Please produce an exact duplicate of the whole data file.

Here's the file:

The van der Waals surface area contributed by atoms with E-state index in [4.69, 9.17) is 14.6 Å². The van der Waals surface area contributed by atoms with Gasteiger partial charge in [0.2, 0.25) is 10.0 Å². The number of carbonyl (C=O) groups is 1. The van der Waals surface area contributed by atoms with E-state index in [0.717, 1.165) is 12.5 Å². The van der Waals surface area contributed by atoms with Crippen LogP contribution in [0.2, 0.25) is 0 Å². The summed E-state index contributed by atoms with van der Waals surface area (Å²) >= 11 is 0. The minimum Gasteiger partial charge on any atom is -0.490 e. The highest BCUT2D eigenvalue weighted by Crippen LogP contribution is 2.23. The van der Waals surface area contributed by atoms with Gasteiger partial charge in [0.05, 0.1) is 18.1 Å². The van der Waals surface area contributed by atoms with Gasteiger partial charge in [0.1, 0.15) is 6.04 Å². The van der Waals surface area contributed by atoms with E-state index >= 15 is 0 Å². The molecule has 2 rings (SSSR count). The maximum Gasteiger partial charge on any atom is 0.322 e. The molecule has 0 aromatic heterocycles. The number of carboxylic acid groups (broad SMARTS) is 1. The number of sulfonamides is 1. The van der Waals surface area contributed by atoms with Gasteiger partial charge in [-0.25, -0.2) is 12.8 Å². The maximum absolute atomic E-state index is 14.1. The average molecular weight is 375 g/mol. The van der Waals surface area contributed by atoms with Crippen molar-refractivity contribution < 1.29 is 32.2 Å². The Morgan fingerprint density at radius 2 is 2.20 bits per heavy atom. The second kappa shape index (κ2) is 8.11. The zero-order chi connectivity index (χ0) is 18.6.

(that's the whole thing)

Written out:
The van der Waals surface area contributed by atoms with E-state index in [4.69, 9.17) is 14.6 Å². The van der Waals surface area contributed by atoms with Gasteiger partial charge in [0.2, 0.25) is 10.0 Å². The number of carbonyl (C=O) groups is 1. The van der Waals surface area contributed by atoms with E-state index in [0.717, 1.165) is 12.5 Å². The van der Waals surface area contributed by atoms with Crippen LogP contribution in [0.2, 0.25) is 0 Å². The summed E-state index contributed by atoms with van der Waals surface area (Å²) >= 11 is 0. The minimum Gasteiger partial charge on any atom is -0.490 e. The highest BCUT2D eigenvalue weighted by Crippen LogP contribution is 2.23. The van der Waals surface area contributed by atoms with Gasteiger partial charge in [0.05, 0.1) is 18.1 Å². The van der Waals surface area contributed by atoms with Gasteiger partial charge in [0.1, 0.15) is 6.04 Å². The van der Waals surface area contributed by atoms with E-state index >= 15 is 0 Å². The molecule has 2 rings (SSSR count). The maximum Gasteiger partial charge on any atom is 0.322 e. The molecule has 0 aromatic heterocycles. The number of carboxylic acid groups (broad SMARTS) is 1. The number of sulfonamides is 1. The van der Waals surface area contributed by atoms with Gasteiger partial charge in [-0.25, -0.2) is 12.8 Å². The maximum absolute atomic E-state index is 14.1. The average molecular weight is 375 g/mol. The van der Waals surface area contributed by atoms with Crippen molar-refractivity contribution < 1.29 is 32.2 Å². The Morgan fingerprint density at radius 2 is 2.20 bits per heavy atom. The second kappa shape index (κ2) is 8.11. The zero-order chi connectivity index (χ0) is 18.6.